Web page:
``In a communication dated 01 March 2017, the German defence counsels of the alleged perpetrator deny that the result of the above findings are the potential `acts of bribery' by the alleged perpetrator Peter Singh Virdee to the benefit of members of the government (the acting Prime Minster ... in particular) in Antigua and Barbuda. In addition to legal objections brought against these accusations, it is argued, in particular, that it was not the alleged perpetrator and also not Trutschler, but the minister there who made such a `proposal' relevant under criminal law, and that this request was ultimately rejected by the alleged perpetrator and by Trutschler.''

  8. Shortly after receiving this material, the NCA commenced their own bribery/corruption investigation into the claimants.

  9. The court has been provided with transcripts of the recorded phone conversations on the six dates. For the most part, they were conversations between the claimants. On one occasion, they were engaged in a conference call which also involved the Antiguan Minister of Energy. There is no doubt that the transcripts include a number of references to the topic of payments or gifts to government officials. There is however dispute between the parties as to what the transcripts reveal about the claimants' attitude to such payments or gifts. It is submitted on behalf of the claimants that it is clear from the transcripts that although demands were being made of them, they were refusing to involve themselves or PVE in the payment of any bribe or any other corrupt activity. It is submitted on behalf of the NCA that, on the contrary, it is clear from the transcripts that the claimants were ready and willing to pay bribes, and had given at least one gift to a Caribbean politician, but were seeking to negotiate lower corrupt payments than had been demanded of them.

  10. The claimants deny any wrongdoing. It is unnecessary, and would be inappropriate, to go into the detail of the transcripts. It is however necessary, for reasons which will become apparent, to refer to some key passages in them.

  11. A transcript of a conversation between the claimants on 12th March 2016 records Mr Virdee telling Mr Trutschler that he had had ``a serious fight'' when he last spoke to ``our friend''. Later in the conversation Mr Virdee referred to ``our friend'' by the name of the Antiguan Minister of Energy. He complained that ``our friend'' had been saying he needed 2 million, to which Mr Virdee said he had replied -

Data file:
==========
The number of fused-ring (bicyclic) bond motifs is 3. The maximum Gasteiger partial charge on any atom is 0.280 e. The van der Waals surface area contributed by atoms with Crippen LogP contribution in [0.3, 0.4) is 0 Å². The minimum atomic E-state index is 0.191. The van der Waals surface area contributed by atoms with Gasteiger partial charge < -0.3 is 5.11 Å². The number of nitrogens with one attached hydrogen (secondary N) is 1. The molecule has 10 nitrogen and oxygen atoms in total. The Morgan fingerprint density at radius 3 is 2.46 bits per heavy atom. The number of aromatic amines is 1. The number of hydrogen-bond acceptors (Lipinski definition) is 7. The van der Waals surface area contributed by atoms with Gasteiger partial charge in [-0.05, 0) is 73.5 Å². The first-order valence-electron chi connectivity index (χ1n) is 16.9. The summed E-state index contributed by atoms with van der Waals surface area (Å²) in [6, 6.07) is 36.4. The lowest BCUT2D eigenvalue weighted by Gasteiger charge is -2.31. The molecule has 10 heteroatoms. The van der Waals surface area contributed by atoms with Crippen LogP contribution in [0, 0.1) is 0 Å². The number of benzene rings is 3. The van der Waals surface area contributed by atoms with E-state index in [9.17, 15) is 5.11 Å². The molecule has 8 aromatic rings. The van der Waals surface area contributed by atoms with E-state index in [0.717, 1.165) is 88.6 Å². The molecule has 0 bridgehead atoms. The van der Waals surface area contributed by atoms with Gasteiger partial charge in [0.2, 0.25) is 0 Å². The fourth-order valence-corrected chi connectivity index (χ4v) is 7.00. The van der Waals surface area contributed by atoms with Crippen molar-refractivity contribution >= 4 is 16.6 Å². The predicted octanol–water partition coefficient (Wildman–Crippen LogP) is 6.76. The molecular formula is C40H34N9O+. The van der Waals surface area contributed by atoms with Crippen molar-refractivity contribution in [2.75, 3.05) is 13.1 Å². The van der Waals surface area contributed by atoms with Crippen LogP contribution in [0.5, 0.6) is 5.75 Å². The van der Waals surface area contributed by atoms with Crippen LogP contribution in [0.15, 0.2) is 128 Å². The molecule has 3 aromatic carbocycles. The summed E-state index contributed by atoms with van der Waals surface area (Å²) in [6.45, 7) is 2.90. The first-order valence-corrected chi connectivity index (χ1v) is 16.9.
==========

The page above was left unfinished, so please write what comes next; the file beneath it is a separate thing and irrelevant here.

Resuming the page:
``What do you mean, `I need 2 million'?, I said `you can't just fucking take 2 million. You can't just say `I need 2 million because I did a lot of gravy and this and you know, you guys are buying volume and that's why there should be more ...'. I said `That's why could afford to get fucked by you guys at 1.5 million on the back of the fact that we are buying volume. Had we not been buying volume, we could not have done that deal at 1.5 million. You go and you get 20, 30 people every day come into your office as Minister of Energy, you show me one of them saying to you they can do the same quality, same product everything for the price we have done it'.''

    Mr Virdee also said that ``our friend'' had wrongly claimed that Mr Virdee had promised his mother a car. He said to Mr Trutschler that there had been an occasion when he had been asked for his watch, and had taken it off and given it to the Minister. He continued:

    ``He gave me my watch back and he said to me `Could you buy my mum a car?' I said `I will think about it.' Then on my next visit he said `You promised my mum a car'. I said `I have no problem in buying you a car, no problem, but I can't be giving you chunks of the money that you are not entitled to beforehand and give money to the party and then go and buy you a car'. I said `yes, we will buy you a car, it is not a problem, but just give us some breathing space.' And he's gone ... and he has gone off on one to the point when he is just very obnoxious conversation and to the point you know I said to him `You know what, go fuck yourself, I'm done with this, I can't be doing with this headache'.''

  12. Later in the same conversation Mr Virdee told Mr Trutschler that the Prime Minister of St Kitts was visiting, and said -

    ``I am taking him and his entourage out for dinner this evening and then we have an after party, so be ready for a big bill, but in the interim he said he would like a nice watch. I said `okay.' And then he called me this morning and he said `Have you got my watch?', I said `Oh I have got to pick your watch up'. So that is that. I spoke to him last Saturday, last Sunday at the airport hotel when he was in transit to Dubai and he said `Look, I am in favour of this, I will send my minister down', I said `But you telling me you are in favour of it, it doesn't help me, it really doesn't help me in what you are telling me because, you know, I need action behind the words, and at the moment I am not seeing any of that.' And I had a very stiff conversation with...